The unit fits onto an iPhone 5 (and 5s) and uses an iPhone app for control, display and recording - including movies - linking via USB. I couldn't find any information on spatial resolution but my guess is that the display is something like 320 pixels across. This is augmented by the ability to blend in a visual image to provide some detail to help identify features. The thermal core is FLIR's Lepton, which is a tiny microbolometer-based unit designed for consumer manufacturing scale. The thermal range for the scene is zero to 100 Celsius with a resolution of a tenth of a degree, which should suffice for most consumer uses and will certainly pick out a person in the dark.
You can find out more either by visiting the FLIR ONE web site or on the CES video that the BBC shot.
What is telling is that much of the FLIR promotional material is aimed at people who don't even really know what thermal imaging is or what it can do. A thermal image is (IIRC) regarded as a search in the US so there may be privacy concerns but a thermal image of a person does not show any significant detail. (That judgement was based partly on thermal imaging devices not being generally available to the public.) Hopefully we won't see any of the hysteria that greeted near-infrared photography and its so-called (and insignificant) X-Ray capability! Oh, and to save you asking, it's the area between the eyes and the bridge of the nose that best shows the body temperature, not the forehead.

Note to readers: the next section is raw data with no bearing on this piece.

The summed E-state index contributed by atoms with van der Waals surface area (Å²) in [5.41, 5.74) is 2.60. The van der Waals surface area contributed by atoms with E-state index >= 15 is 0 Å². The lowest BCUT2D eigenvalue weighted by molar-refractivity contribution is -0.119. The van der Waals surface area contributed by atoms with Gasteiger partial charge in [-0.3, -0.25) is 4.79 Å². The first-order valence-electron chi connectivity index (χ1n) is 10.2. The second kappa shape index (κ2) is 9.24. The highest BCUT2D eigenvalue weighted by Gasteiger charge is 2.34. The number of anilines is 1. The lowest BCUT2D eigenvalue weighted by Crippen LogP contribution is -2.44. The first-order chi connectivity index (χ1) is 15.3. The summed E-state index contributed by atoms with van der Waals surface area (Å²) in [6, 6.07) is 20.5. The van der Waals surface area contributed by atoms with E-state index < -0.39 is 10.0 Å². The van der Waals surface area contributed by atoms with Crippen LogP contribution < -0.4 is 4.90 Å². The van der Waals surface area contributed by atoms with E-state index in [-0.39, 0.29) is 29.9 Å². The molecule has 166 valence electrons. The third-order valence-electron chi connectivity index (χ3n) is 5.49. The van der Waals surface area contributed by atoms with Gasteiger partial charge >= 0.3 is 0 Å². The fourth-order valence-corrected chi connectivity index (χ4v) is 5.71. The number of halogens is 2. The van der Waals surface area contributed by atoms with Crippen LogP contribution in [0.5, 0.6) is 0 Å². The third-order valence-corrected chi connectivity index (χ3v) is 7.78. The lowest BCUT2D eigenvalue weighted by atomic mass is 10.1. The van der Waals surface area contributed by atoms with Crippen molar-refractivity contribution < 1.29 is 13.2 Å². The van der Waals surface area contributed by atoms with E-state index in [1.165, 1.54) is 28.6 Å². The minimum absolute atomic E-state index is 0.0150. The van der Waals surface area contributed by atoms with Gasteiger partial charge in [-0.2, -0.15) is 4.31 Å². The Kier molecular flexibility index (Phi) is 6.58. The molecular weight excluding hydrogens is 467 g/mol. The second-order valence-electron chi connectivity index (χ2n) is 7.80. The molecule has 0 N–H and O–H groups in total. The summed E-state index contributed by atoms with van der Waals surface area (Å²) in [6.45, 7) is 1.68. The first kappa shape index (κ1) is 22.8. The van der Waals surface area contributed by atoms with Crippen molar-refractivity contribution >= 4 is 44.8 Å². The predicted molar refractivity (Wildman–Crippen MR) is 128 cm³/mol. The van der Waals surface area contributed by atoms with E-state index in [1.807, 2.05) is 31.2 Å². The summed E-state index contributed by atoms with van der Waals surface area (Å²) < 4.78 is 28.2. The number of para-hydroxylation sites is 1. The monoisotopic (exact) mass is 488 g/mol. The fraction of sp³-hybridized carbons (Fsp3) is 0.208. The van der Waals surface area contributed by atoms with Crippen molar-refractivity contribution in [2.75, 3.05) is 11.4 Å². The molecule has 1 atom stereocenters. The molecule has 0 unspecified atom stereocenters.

I see this as a really significant piece of kit and welcome FLIR's initiative. Worldwide launch is Spring 2014 'at popular retail outlets'.